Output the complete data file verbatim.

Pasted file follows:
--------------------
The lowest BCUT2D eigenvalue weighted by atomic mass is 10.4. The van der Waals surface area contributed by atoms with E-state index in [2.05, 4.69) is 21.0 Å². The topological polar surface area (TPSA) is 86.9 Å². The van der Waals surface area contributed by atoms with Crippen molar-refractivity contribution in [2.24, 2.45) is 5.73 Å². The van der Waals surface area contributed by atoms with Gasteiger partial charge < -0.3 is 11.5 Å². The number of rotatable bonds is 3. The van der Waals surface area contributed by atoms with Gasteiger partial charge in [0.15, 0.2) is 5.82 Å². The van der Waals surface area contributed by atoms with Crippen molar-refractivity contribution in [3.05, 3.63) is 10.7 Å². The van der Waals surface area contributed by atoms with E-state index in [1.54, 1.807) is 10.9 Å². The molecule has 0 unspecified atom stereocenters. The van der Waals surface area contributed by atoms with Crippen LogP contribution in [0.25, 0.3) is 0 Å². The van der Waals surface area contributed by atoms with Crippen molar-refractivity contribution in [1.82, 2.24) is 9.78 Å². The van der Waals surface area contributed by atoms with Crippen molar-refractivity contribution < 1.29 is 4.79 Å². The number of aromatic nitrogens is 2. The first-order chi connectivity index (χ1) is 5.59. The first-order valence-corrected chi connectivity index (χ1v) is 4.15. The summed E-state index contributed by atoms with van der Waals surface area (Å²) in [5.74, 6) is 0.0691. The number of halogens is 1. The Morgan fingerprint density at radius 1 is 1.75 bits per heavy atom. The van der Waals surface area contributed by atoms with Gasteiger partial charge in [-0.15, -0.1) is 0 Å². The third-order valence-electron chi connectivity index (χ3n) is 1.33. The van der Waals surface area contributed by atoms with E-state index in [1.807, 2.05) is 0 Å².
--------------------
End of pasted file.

The lowest BCUT2D eigenvalue weighted by atomic mass is 10.4. The van der Waals surface area contributed by atoms with E-state index in [2.05, 4.69) is 21.0 Å². The topological polar surface area (TPSA) is 86.9 Å². The van der Waals surface area contributed by atoms with Crippen molar-refractivity contribution in [2.24, 2.45) is 5.73 Å². The van der Waals surface area contributed by atoms with Gasteiger partial charge < -0.3 is 11.5 Å². The number of rotatable bonds is 3. The van der Waals surface area contributed by atoms with Gasteiger partial charge in [0.15, 0.2) is 5.82 Å². The van der Waals surface area contributed by atoms with Crippen molar-refractivity contribution in [3.05, 3.63) is 10.7 Å². The van der Waals surface area contributed by atoms with E-state index in [1.54, 1.807) is 10.9 Å². The molecule has 0 unspecified atom stereocenters. The van der Waals surface area contributed by atoms with Crippen LogP contribution in [0.25, 0.3) is 0 Å². The van der Waals surface area contributed by atoms with Crippen molar-refractivity contribution in [1.82, 2.24) is 9.78 Å². The van der Waals surface area contributed by atoms with Crippen molar-refractivity contribution < 1.29 is 4.79 Å². The number of aromatic nitrogens is 2. The first-order chi connectivity index (χ1) is 5.59. The first-order valence-corrected chi connectivity index (χ1v) is 4.15. The summed E-state index contributed by atoms with van der Waals surface area (Å²) in [5.74, 6) is 0.0691. The number of halogens is 1. The Morgan fingerprint density at radius 1 is 1.75 bits per heavy atom. The van der Waals surface area contributed by atoms with Gasteiger partial charge in [-0.15, -0.1) is 0 Å². The third-order valence-electron chi connectivity index (χ3n) is 1.33. The van der Waals surface area contributed by atoms with E-state index in [1.807, 2.05) is 0 Å².